This column appeared in the Arizona Daily Sun on March 4, 2005.
When L.A. Williams talks . . . the Navajo Nation listens
By Ed Odeven
Sitting courtside at the Skydome, L.A. Williams is in a familiar pose, taking in the recent action between the Winslow and Snowflake girls basketball teams and telling listeners near and far what’s happening.
This scene is repeated dozens of times a year throughout the Four Corners Region.
When there’s a big game involving Navajo Nation basketball squads or a team from near the rez, chances are you’ll find Williams, the sports director/play-by-play announcer for KTNN (660 AM), at the game.
This time of year, when February Frenzy blossoms into March Madness, Williams is as busy as can be. She announced 25 games during a recent two-week stretch, including the Class 3A boys and girls state tournaments at the Skydome (five games on one hectic day when hot tea with lemon helped soothe her sore throat) and at Glendale Arena. She called 4A state tourney games before a packed house in Page and the 4A girls final — Sand Devils vs. Thunderbird Monday — in the Valley.
For the next two weeks, Williams will be in Albuquerque to cover the New Mexico boys and girls state tourneys. And across the Navajo Nation, diehard basketball fans, some of the most loyal supporters found anywhere in the United States, will tune in to hear how New Mexico’s Navajo schools are doing.
Conversing with Williams, one realizes she feels privileged to be a widely recognized sports voice of the Navajo Nation.
“I’m just glad that I can be,” she says, modestly. “I don’t know how to explain that.
“(In the past), grandparents never had a chance to listen to the radio station. By me being across the country on the other side of the reservation, they can stay home and they can picture you already and say, ‘I heard you on the radio.’ They don’t know you, but on the radio they do, and they are very thankful.”
To begin to understand Williams’ gratitude for her job, it helps to know this:
“I grew up on the reservation without electricity, without running water, just horseback,” she says.
Nowadays, Williams fondly talks about her decade of announcing for KTNN, mentioning doing play-by-play for Super Bowl XXX in Tempe (“That was huge,” she says. “We were recognized as a foreign country radio station.”), covering the Phoenix Mercury during the WNBA team’s first four years of existence, the Phoenix Suns, the National Finals Rodeo in Las Vegas, numerous American Indian rodeos and fairs, and the 2002 Salt Lake Winter Olympics.
Those sporting events have all been memorable for Williams, but her favorite times as a broadcaster have been, she says, at junior high and high school basketball games in places like Tuba City and Leupp, Shiprock and Gallup in New Mexico, and Mexican Hat and Montezuma Creek in Utah.
“We touch out to our grandparents who love to support their kids,” Williams says of the magic of radio, “and they get to hear it on the radio when they can’t travel (to games).”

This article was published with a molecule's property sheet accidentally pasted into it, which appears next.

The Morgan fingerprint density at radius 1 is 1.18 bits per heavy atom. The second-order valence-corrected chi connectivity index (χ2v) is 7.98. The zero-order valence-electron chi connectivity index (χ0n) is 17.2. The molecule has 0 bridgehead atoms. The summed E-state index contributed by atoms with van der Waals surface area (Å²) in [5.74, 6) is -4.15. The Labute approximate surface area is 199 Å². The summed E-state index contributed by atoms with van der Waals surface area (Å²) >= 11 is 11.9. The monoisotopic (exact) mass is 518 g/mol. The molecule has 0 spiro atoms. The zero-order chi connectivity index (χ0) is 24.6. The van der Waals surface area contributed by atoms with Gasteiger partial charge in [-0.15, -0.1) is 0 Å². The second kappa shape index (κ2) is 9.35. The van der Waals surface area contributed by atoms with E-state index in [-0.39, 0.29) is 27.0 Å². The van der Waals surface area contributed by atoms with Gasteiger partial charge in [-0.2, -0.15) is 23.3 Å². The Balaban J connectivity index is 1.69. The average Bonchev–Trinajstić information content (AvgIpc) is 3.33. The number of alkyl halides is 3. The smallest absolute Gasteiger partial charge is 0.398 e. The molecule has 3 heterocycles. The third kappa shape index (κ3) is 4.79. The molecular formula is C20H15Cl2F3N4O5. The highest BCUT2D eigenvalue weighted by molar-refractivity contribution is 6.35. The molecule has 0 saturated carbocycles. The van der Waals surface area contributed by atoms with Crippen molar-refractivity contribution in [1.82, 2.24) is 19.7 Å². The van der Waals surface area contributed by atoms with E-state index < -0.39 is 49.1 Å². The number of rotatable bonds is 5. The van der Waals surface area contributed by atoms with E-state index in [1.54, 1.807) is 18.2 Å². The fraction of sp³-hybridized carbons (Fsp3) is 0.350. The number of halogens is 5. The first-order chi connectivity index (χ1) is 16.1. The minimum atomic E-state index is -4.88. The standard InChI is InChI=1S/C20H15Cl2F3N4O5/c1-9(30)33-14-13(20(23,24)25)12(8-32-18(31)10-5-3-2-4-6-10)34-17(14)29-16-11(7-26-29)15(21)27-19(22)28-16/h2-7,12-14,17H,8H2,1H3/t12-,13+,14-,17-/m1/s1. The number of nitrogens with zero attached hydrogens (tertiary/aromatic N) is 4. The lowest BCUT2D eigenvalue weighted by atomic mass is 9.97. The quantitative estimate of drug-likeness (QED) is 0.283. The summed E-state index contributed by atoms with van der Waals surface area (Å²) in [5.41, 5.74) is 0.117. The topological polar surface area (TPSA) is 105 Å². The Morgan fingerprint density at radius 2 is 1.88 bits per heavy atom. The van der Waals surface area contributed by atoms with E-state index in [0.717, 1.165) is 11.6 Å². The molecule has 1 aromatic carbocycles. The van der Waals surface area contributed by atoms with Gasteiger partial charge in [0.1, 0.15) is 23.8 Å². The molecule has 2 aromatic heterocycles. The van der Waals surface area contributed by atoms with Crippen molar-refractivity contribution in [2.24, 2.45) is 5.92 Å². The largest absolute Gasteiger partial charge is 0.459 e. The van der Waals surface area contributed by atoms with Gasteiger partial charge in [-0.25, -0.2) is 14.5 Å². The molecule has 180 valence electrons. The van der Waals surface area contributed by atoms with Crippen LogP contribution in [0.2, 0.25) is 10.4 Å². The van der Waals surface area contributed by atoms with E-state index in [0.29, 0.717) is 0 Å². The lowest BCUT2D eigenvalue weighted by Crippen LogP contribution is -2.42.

While on the air, Williams strives to set a good example for today’s youth, too.
Her message is this: “Telling student-athletes that school is important, that this will get them somewhere in life, being a student first and then coming out on the basketball court, being successful and being a team player. … It’s important to give them the information they need to know, because they listen to the game … and they are our future leaders.”
Indeed, Williams remains true to her roots, an admirable trait in a profession that’s too often caught up in mimicking the we-think-we’re-witty-and-hip personas that are prevalent on ESPN’s “SportsCenter.”
Williams credits longtime Suns announcer Al McCoy with helping her develop her announcing style.
“He’s a very good friend,” she says, “and just talking with him and just listening to his broadcasts (has been helpful). “I got a lot of tips from him … and also a lot of practice was put into the broadcasting.”
So what’s her style?
Most of a basketball game’s action is described in English. Between quarters, at the half and after a game, she gives a short summary of the key sequences and players in Navajo.
And Williams has no trouble maintaining a fast pace, a trademark of hoops announcers, during a game.
“The Navajo language also fits right in to our broadcasting,” she says. “Navajo is a lot faster than talking English.”
Whether there’s fast talk or slow tunes on the air, KTNN, the Window Rock-based station that began broadcasting in 1986 and has a 50,000 watt signal, can be heard in 13 states after dark.
Which is why Native Americans across the country tune in to KTNN to catch up on the latest news from Indian Country.
“There was a gentleman coming back from Saskatchewan and he picked us up in the Great Plains,” Williams recalls. “He was saying that he came over the hill and he just parked (his vehicle) because we were doing a basketball game the Ganado Hornets were playing, and stayed there until the game was over.”
Another KTNN listener told Williams she picked up a clear signal in San Francisco while driving across the Golden Gate Bridge and listening to a game.
Once a week during the regular season, Williams covers junior high basketball. This keeps her in contact with today’s young standouts, tomorrow’s high schools stars.
Or as Williams explains: “At Winslow High School, all their players except Stephanie Garnett all went to school in Dilkon … (which won) a state championship this year, and have been winning state championships for years.
“Next year, there are three or four (Dilkon) players that’ll go on to Winslow, and they (the Bulldogs) are going to be state champs again,” she predicts.
Even if Winslow doesn’t win its third straight 3A title next year, expect to hear Williams’ enthusiastic, informative account of the game and many more.
“It (working for KTNN) just fell into place,” she says now, “and I ran with it. And I’m still running with it.”